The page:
“The get up and the dust off”

Last weekend I attended AWP, the huge publishing conference that happened to be held here in Philadelphia this year. I spent Saturday at the Microcosm Publishing booth talking to people and signing copies of my new book, The Kitchen Witch, which was a lovely and energizing experience, in large part because I haven’t done anything like this in … oh, just over two years now. Standing in the middle of the swirl of activity, talking to people about my work and theirs, I was reminded that—yes, I am a person in the world. I have things I want to share and say and do. And it felt really good.

We were busy at the booth all day, so I only got out from behind my own table to check out the others briefly. There sure were a lot of beautiful people with beautiful books. I was lucky to find three fine books of poetry, and it happens that two of them are quite musical—mixtapes of a kind, as the writer Simone Jacobson would have it. I was drawn to them immediately.

One of the books is called Starts Spinning by Douglas Kearney, put out by Rain Taxi, the literary book review journal. I didn’t know they published books and was tickled to see the wide range of sizes and styles on their table, which editor Eric Lorberer, who was there that day, told me was their goal: To make the appearance of each small volume representative of the poet’s work. Mission accomplished. Kearney’s book is small and pleasing to hold, about the size and shape of a CD. Each poem is “about” a song—specifically, the song’s crucial opening moments. There’s “Harry Belafonte’s ‘Jump in the Line’ (first 16 seconds)'” and “Michael Jackson’s ‘Human Nature’ (first 17 seconds)'” and “Madonna’s ‘Crazy for You’ (first 22 seconds).'” Get the picture? The poems, all of them evocative, are fun for the feeling of surprise they invoke, and each one is short and bright, sexy or triumphant or heavy-sad, depending, with wordplay as musical as the songs they commemorate.

Another happy discovery was Wisdom Teeth by Derrick Weston Brown, published by P.M. Press, who always have any number of titles that excite me. It happened that the poet was there at the booth that day, and he kindly signed my book and told me a bit about the poems. They’re about gentrification in D.C., where he’s from, they’re about characters from Toni Morrison’s Beloved—they’re about lots of things, and the book as a whole has such a lot of sweetness to it, even though some of its subjects are heavy. Brown riffs on romance, favorite songs and beloved poets. There’s even a poem about the nerdy pleasures of playing D&D (and being the only Black kid at the table). He celebrates a whole wide rainbow of blackness, and yes, he makes reference to MF Doom and J-Dilla and delivers a rollicking, loving tribute to Bonita Applebum, the (fictional??) sexy lady from the Tribe Called Quest song. In fact, there is enough variety and musicality here that Jacobson, who blurbed the book, compared it to a mixtape, which I find delightful.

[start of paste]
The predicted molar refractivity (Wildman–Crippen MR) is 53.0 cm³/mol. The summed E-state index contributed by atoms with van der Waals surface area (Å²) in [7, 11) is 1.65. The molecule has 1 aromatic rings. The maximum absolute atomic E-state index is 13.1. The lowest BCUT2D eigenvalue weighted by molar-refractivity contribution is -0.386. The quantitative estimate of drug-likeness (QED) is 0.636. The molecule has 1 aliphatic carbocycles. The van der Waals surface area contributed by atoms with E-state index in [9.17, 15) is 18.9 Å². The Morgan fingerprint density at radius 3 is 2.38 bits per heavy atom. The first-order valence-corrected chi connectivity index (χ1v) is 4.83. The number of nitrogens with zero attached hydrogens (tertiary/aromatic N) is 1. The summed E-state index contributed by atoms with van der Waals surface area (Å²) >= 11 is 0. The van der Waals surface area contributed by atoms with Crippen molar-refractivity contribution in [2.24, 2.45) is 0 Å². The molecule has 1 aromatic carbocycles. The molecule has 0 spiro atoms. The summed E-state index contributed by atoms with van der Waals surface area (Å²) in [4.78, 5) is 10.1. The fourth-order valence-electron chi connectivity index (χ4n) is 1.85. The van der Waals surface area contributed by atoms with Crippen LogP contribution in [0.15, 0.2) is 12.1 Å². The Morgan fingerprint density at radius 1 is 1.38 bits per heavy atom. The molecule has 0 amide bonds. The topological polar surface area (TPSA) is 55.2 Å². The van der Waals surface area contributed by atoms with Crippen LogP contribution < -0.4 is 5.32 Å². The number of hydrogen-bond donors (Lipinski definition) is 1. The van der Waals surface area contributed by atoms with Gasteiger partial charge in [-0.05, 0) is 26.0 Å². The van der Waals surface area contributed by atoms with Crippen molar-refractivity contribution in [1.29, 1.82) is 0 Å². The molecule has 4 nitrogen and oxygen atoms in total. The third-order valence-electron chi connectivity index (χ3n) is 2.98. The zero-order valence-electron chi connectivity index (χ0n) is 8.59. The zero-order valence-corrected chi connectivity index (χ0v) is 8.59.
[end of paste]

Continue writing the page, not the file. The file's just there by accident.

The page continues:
For the title of this blog post I quoted the first poem in Brown’s book, the wonderfully titled “Hourglass Flow,” which starts out as a meditation on the difficulty of sitting down to write and winds up thusly:

“Remember the ritual of trying, falling, the get up and the dust off.
The look to see if anyone is watching. The startover. The hopeful ending.

Remember each day is a draft. Remember possibility. Process.
Remember place. Remember voice. Patience. Remember to forgive



I made a couple other exciting discoveries there in the Book Fair. One was BatCat Press, a table I was drawn to because the people sitting at it looked to me like sweet teenagers, and in fact they were! BatCat is a press run by high school students at Lincoln Park Performing Arts Charter School that puts out pristinely beautiful handbound volumes of both poetry and prose. I bought a hand-printed and -bound collection of poetry called “Lot for Sale. No pigs” by Sandy Green, which has a windowed cover and ornate end papers that remind me of Victorian wallpaper. On the BatCat website, the publisher explains the thinking behind the book’s elegant and clever design:

“The design reflects the same midwestern sensibilities found in the writing. With a window cut out in the cover, we get to peer into this woman’s life, her home, and the secrets that lie behind the what appears to be mundane and normal.”

I also spoke to the folks from the Writers Room, an organization local to me here in Philly that is run by Drexel University. All of their programming is free and open to anyone interested in participating, and the beautiful anthology they put out this year is also free. I took home a copy and have gotten a lot of pleasure out of reading the poems and learning about the community of people who worked together to coax them into being.

My favorite part? The portraits of Paul Robeson High School’s Class of 2021. These students, who were seniors during the worst part of the pandemic, missed out on most of the special things a graduating class gets to do, like prom and senior portraits. Photographer Danielle Morris created a photo studio in one of the school’s classrooms, and she and Dejah McIntosh, a 2019 alum, took photos that came out about 100 times more special than the typical cap and gown picture anyway. The project is called But We Keep Going. How perfect is that?

Senior portrait of Zion Deleon for “But We Keep Going.”